Home > Sweet (Contours of the Heart #3)(10)

Sweet (Contours of the Heart #3)(10)
Author: Tammara Webber

My chest felt like it was being crushed. Like someone heavy was sitting on me, pressing me flat as a waffle. Was that boy sitting on me? It hurt too much. I would have to wake up after all and push him off.

I sat up and my eyes opened and I threw up all over myself, but the puke was all water. I coughed and coughed, more water coming out. He was above me, looking down at me. His hair was cropped short, but so red in the sun it seemed to be on fire. His face wasn’t mean. His eyes were full of tears, and I felt his hand, holding mine. I knew he was sorry, not bad news. I tried to tell him I forgave him, but I couldn’t speak because my chest hurt and my throat was sore, so I squeezed his hand, and he held mine tighter. That’s when I noticed there were people all around us, applauding and laughing.

I didn’t think anything was funny, and neither did he. Miss Eilish, my Daisy leader, was crying, and she repeated my name about twenty times before thanking the boy and telling him he was a hero.

We got our pictures in the paper. I cut out the story and the photo with our names listed below—Boyce Wynn and Pearl Torres. It’s still in the back of my first school yearbook, the newsprint yellowed, ink faded.

Afterward, I saw him sometimes at school, but I was two years behind him, so his classroom was in a different hallway and his class’s lunch table was four tables away from mine. All his friends were other boys. They played basketball or football on the playground while I took my turn on the swings or played chase on the grass or hunted for frogs near the drainpipes after it had rained.

A year passed, and we didn’t talk or say hello. I figured he’d forgotten who I was until the day one of his friends took the playground ball my friends and I were using to practice soccer.

“Give it back!” I yelled, my fists knotted at my sides.

“Us boys need this for kickball,” the boy said, laughing. “Go play with dolls or something.”

Boyce walked up. “Quit being a dick, Rick,” he said, punching the ball from his friend’s grip, bouncing it once on the packed ground before tossing it back to us.

“What’d you do that for, asstard?” his friend shot back, because boys liked to cuss out on the playground where the teachers couldn’t hear. “They’re just dumb girls.”

Boyce looked right at me then. “No they’re not.” His mouth didn’t smile, but his eyes did. He scanned the playground, zeroing in on a group of boys kicking a ball back and forth while heckling some girls sitting in the gravel beneath the monkey bars. “Let’s go steal that ball from Clark Richards. Maybe he’ll cry again.”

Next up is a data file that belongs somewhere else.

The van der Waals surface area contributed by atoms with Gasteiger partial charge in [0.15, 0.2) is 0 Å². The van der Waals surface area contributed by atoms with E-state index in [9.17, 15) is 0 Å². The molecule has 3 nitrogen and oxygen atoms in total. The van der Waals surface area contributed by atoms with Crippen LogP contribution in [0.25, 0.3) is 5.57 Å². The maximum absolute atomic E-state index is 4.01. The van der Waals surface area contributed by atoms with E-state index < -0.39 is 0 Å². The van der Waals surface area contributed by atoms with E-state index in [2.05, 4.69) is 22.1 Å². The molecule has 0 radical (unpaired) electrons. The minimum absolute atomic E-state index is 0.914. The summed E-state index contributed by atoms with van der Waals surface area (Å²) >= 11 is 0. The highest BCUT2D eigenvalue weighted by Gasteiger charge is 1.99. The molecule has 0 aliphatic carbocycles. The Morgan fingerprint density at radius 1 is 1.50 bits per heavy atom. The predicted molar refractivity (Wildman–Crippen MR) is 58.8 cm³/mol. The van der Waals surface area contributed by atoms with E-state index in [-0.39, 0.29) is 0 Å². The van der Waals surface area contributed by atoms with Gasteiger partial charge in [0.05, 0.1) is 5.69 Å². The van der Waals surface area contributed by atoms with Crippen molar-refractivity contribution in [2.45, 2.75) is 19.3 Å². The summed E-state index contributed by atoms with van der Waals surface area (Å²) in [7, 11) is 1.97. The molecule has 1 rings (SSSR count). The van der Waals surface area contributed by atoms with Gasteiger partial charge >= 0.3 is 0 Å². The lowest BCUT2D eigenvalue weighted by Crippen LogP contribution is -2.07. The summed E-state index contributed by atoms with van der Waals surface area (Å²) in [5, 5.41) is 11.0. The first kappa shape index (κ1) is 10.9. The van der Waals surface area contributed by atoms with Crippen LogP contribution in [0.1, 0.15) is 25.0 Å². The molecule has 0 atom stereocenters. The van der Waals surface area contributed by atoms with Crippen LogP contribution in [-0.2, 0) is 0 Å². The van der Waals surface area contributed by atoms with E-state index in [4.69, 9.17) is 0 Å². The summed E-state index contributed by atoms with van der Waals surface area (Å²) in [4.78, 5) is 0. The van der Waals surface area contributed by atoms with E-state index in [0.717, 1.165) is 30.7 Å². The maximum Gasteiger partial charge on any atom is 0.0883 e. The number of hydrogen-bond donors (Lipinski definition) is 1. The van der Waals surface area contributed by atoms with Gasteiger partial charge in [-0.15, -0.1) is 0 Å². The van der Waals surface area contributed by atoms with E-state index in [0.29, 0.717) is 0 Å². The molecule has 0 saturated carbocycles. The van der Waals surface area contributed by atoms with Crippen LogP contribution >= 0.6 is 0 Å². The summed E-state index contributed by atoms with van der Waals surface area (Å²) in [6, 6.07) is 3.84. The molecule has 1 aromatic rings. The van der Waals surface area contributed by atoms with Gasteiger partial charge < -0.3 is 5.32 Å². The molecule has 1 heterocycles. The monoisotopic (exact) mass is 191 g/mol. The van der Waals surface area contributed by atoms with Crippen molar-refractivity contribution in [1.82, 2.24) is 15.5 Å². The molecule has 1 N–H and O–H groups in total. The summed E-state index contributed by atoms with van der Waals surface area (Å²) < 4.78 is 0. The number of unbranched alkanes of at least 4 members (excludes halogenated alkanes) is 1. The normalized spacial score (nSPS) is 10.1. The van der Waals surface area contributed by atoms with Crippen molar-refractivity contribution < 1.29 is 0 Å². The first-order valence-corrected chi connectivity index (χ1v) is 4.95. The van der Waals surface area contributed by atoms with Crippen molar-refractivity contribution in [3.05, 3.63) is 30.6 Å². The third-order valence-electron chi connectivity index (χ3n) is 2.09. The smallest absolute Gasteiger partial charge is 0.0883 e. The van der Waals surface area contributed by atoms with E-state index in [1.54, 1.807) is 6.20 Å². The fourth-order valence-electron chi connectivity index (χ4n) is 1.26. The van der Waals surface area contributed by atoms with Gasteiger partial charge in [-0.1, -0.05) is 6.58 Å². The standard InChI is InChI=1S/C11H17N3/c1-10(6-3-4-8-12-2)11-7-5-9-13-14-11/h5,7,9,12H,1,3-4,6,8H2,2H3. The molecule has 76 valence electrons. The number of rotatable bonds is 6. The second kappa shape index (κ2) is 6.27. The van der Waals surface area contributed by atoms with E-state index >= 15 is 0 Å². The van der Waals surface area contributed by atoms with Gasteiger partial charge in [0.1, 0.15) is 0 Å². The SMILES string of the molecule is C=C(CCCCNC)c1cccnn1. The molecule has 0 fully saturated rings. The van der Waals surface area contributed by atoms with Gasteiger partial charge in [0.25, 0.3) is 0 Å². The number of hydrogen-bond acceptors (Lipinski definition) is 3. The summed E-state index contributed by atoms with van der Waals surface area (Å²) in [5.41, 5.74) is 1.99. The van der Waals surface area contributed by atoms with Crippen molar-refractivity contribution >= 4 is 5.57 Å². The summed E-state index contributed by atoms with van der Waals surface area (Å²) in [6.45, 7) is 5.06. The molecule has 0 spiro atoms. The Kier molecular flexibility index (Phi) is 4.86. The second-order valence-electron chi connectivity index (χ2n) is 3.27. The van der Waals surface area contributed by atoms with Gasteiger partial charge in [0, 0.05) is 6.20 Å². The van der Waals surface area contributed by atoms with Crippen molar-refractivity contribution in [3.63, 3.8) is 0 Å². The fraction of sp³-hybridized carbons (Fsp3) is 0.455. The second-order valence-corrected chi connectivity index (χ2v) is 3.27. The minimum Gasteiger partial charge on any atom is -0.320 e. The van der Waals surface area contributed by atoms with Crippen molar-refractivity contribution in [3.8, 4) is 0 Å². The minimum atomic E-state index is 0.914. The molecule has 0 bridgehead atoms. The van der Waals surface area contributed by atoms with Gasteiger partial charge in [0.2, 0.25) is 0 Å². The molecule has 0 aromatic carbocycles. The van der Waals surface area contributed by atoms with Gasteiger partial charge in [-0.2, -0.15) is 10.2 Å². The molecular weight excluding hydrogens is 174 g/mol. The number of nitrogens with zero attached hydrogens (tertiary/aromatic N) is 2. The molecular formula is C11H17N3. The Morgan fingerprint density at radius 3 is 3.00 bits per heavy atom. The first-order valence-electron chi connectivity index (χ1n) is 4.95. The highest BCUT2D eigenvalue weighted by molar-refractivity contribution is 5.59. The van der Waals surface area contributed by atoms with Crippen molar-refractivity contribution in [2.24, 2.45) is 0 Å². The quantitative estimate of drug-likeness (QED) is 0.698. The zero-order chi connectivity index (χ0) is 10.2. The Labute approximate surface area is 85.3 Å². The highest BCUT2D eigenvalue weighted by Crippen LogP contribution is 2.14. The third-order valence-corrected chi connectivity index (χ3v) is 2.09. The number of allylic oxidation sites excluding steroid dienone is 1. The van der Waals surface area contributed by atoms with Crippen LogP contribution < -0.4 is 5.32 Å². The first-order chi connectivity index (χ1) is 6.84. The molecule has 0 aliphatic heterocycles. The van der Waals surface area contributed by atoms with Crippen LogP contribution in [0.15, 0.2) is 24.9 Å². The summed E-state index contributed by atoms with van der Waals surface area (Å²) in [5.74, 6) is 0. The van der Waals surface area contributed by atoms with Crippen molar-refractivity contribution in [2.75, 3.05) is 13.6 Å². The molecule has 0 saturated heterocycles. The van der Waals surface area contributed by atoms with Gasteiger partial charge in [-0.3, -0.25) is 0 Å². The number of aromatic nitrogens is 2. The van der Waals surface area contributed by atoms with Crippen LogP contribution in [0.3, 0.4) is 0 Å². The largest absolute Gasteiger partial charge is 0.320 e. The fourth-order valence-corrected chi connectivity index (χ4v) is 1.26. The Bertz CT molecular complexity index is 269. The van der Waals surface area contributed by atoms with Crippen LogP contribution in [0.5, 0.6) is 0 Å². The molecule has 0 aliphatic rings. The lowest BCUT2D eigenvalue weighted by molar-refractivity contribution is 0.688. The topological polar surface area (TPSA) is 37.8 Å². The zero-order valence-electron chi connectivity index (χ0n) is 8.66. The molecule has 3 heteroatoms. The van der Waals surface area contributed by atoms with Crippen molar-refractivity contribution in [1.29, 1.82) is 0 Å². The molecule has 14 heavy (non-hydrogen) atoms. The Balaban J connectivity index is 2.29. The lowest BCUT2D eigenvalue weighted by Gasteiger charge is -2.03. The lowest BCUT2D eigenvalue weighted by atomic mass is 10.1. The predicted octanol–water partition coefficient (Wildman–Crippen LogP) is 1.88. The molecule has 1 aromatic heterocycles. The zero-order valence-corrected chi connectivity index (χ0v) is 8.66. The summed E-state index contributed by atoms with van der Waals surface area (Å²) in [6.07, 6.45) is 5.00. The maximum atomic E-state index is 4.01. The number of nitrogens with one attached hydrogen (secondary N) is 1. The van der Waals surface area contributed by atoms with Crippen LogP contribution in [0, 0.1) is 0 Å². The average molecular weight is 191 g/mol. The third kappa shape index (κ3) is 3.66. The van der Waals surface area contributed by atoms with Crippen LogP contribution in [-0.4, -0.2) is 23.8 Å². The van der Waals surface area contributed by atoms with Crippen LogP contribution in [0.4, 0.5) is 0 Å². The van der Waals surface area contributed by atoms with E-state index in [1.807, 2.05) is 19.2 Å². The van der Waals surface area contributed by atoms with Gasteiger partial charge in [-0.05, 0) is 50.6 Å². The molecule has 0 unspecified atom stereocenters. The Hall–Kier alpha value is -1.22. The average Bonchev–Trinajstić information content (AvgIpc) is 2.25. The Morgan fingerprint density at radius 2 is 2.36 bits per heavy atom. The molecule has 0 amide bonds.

“Yeah!” the other guys said, tearing off toward them.

“Thank you, Boyce,” I said as he turned.

“You’re welcome, Pearl,” he answered softly, not looking back.

• • • • • • • • • •

After shooting down Boyce’s one-lining friend, Melody’s mood improved. From her standpoint, even unwelcome attention had always been better than no attention. After explaining the responsibilities of a junior account executive at a public relations firm, she poked a lime slice into the neck of her Dos Equis bottle and shrugged. “So basically I’ll be coordinating social media publicity for our housewares and pet-products clients.”

Housewares and pet products? I couldn’t think of anything that said Melody less.

“I won’t just be posting stuff on Twitter or whatever. I’ll be directing the production of market-savvy graphics that will be used for all the major social media channels.”

For housewares and pet products. Her words sounded more like justification than new-career enthusiasm. Public relations was a long way from Melody’s dream job when we were sixteen. She’d wanted to work in a museum or gallery, helping curate collections, discovering new talent, unearthing works of genius by historically overlooked artists.

“That’s great, Mel. I’m sure they’re thrilled to have you.”

“Damn right they are.” Her smile seemed counterfeit, and I wondered if that’s how I’d have looked on my way to med school. “What about you? My best friend’s going to be a doctor! Better you than me, girl. I am so relieved to be done with school. You’ll have to come to Dallas some weekend, and we can go out for real.” She glanced around the Saloon like it was a dump, and I realized she saw our entire hometown that way and had for a while.

I shifted and took a deep breath. “Yeah, about that. I decided I don’t want to be a medical doctor after all.”

Melody arched a brow. “But you got into Vanderbilt! And what else would you do?”

“You know I’ve always been interested in marine science…”

She stared. “Pearl—you can’t be serious! You got into a top medical school. Do you know how many people are smart enough to even get into med school at all?”

About twenty thousand a year, I thought.

“And oh God. Your mama will shit a brick if you drop out.”

“This is my life, Mel, not my mother’s.” We both knew what I wasn’t saying. Aside from small, aimless rebellions, Melody followed the path her parents expected of her. Her previous relationship had ended when her boyfriend admitted that he had no plans to give her a ring after graduation, a discussion that had only occurred because her mother began dropping wedding hints over winter break, like the next plot point on the map of her daughter’s life—one she controlled.

Still, I wished I could take the words back. We’d been friends for a long time, and I had no room to judge. “I’ve already declined the acceptance. But hey, it’s not dropping out if I never start, right?” I smiled, hoping for commiseration, at least, not disapproval. I anticipated plenty of that from my parents.

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